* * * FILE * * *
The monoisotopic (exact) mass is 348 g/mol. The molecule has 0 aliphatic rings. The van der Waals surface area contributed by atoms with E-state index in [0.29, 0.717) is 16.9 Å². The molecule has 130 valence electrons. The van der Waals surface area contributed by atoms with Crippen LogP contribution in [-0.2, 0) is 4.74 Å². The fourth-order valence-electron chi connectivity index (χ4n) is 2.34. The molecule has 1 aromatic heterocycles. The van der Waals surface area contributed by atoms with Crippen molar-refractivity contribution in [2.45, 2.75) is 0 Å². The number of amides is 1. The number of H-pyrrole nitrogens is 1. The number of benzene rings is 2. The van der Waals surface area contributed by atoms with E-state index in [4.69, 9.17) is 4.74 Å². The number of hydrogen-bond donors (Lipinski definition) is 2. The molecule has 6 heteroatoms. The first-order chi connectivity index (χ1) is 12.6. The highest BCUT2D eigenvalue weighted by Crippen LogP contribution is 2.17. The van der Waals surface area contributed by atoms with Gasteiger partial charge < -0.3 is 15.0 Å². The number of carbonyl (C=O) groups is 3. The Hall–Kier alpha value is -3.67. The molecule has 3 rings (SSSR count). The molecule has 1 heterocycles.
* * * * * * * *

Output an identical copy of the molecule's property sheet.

The monoisotopic (exact) mass is 348 g/mol. The molecule has 0 aliphatic rings. The van der Waals surface area contributed by atoms with E-state index in [0.29, 0.717) is 16.9 Å². The molecule has 130 valence electrons. The van der Waals surface area contributed by atoms with Crippen LogP contribution in [-0.2, 0) is 4.74 Å². The fourth-order valence-electron chi connectivity index (χ4n) is 2.34. The molecule has 1 aromatic heterocycles. The van der Waals surface area contributed by atoms with Crippen molar-refractivity contribution in [2.45, 2.75) is 0 Å². The number of amides is 1. The number of H-pyrrole nitrogens is 1. The number of benzene rings is 2. The van der Waals surface area contributed by atoms with E-state index in [4.69, 9.17) is 4.74 Å². The number of hydrogen-bond donors (Lipinski definition) is 2. The molecule has 6 heteroatoms. The first-order chi connectivity index (χ1) is 12.6. The highest BCUT2D eigenvalue weighted by Crippen LogP contribution is 2.17. The van der Waals surface area contributed by atoms with Gasteiger partial charge < -0.3 is 15.0 Å². The number of carbonyl (C=O) groups is 3. The Hall–Kier alpha value is -3.67. The molecule has 3 rings (SSSR count). The molecule has 1 heterocycles.